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  1. #151
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    Quote Originally Posted by Self Jupiter View Post
    I like when my legs are burning so hard on a pow run it feels like they’re taking a lava infusion from the feet and it’s circulating/flowing upward to the thighs. Legs literally feel on fire. Kind of enjoy it.
    I've found focused, forceful exhales really helps with thigh burn. It's weird but it works. Perhaps one of the more scientist types could explain why. (Guessing placebo but whatever.)

  2. #152
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    Quote Originally Posted by Leavenworth Skier View Post
    I've found focused, forceful exhales really helps with thigh burn. It's weird but it works. Perhaps one of the more scientist types could explain why.
    It’s a
    placebo
    effect, really just forcing you to concentrate on something else.

  3. #153
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    Quote Originally Posted by Leavenworth Skier View Post
    I've found focused, forceful exhales really helps with thigh burn. It's weird but it works. Perhaps one of the more scientist types could explain why. (Guessing placebo but whatever.)
    It might help you relax and use less energy to perform the same work.

  4. #154
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    Feb 2012
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    Bellingham
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    Leg extensions. Worth it or worthless

    Quote Originally Posted by Leavenworth Skier View Post
    I've found focused, forceful exhales really helps with thigh burn. It's weird but it works. Perhaps one of the more scientist types could explain why. (Guessing placebo but whatever.)
    It’s all about maintaining aerobic metabolism as long as possible. More O2 to the muscles prevents anaerobic metabolism kicking in. Anaerobic is way less efficient and uses lactate to produce ATP (-this is the energy that powers the cell). The problem with this is lactate only yields 4 ATP per cycle whereas Aerobic Metabolism produces 32. But it needs 02 to work. So deep forceful breathing increases Fi02 (arterial O2) two ways.
    1) increases the tidal volume and amount of 02 exposed to your alveoli in the lungs
    2) forceful exhalation increases PEEP (positive expiratory end pressure) to actually force the 02 into the blood past the alveolar membrane.

    Read the article I posted above to learn about lactate threshold. This is what we’re talking about here. Being able to effectively convert lactate into ATP is the key to avoid the “quad burn” we’re talking about. A lot of new science about this in the last 10 years has completely changed how it was thought to have worked.


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  5. #155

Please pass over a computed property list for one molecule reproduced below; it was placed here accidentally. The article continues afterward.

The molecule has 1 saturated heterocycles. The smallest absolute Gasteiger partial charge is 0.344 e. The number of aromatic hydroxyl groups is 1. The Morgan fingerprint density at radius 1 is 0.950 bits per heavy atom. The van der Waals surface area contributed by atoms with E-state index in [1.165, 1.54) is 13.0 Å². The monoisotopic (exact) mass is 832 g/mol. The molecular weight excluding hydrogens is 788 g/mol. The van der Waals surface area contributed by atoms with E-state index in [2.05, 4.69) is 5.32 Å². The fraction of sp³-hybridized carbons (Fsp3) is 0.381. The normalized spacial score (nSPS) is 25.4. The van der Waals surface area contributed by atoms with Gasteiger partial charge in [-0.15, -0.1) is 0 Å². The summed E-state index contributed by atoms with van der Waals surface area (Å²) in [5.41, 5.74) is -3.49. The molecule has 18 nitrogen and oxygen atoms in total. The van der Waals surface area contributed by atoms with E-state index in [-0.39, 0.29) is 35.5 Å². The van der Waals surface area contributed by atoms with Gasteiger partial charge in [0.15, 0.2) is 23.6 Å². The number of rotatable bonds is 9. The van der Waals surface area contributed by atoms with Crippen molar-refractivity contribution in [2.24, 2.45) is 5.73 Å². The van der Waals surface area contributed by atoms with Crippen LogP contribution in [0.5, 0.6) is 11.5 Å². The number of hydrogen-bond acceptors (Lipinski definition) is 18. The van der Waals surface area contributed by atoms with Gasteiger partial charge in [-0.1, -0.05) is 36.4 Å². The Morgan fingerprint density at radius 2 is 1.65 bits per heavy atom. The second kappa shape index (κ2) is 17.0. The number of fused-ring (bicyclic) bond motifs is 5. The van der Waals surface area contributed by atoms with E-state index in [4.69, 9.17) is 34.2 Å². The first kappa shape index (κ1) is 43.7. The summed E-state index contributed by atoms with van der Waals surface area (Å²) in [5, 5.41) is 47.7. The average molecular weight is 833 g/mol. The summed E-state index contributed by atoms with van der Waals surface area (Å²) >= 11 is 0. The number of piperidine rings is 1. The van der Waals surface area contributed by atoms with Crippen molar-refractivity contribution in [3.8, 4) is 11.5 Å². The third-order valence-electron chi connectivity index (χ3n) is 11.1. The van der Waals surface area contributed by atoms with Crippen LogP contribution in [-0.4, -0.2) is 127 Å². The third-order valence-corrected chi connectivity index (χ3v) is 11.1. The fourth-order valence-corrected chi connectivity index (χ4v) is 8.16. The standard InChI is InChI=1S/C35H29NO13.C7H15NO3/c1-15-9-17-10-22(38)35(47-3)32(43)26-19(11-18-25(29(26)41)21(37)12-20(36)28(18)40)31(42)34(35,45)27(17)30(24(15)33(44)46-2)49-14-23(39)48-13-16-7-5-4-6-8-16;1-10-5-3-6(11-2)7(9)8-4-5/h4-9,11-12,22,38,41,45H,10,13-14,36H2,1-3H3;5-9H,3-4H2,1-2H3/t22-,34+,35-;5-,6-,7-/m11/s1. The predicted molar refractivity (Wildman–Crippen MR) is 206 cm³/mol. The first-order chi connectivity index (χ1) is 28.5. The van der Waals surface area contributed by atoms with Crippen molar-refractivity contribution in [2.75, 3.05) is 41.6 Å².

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    Nov 2006
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    Quote Originally Posted by WestCoast View Post
    I’m going to put this here. Basically train slow twitch muscles to help your fast twitch muscles recover faster. Train sport specific for tailored results. Leg blasters, lateral touch the ground and over and back box jumps, posterior chain strength and some cardio and weights will get you there. Leg extensions are a big no no for ACL reconstruction patients...
    Great discussion BTW
    https://www.trainingpeaks.com/
    blog/what-is-lactate-and-lactate-threshold/


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    That took me to some training app for purchase.

  6. #156
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    Feb 2012
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    Quote Originally Posted by 2FUNKY View Post
    That took me to some training app for purchase.
    Shit. It does. Weird. Too bad because it was a well written explanation of some of the latest research I’ve seen on it. This one explains it and VO2 max, which is more for cardio and targeting extreme distance runners. But good info nonetheless.
    https://www.active.com/triathlon/art...plained?page=1


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  7. #157
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    No one is gonna effectively change their body’s aerobic threshold mid workout.

  8. #158
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    Quote Originally Posted by WestCoast View Post
    It’s all about maintaining aerobic metabolism as long as possible. More O2 to the muscles prevents anaerobic metabolism kicking in. Anaerobic is way less efficient and uses lactate to produce ATP (-this is the energy that powers the cell). The problem with this is lactate only yields 4 ATP per cycle whereas Aerobic Metabolism produces 32. But it needs 02 to work. So deep forceful breathing increases Fi02 (arterial O2) two ways.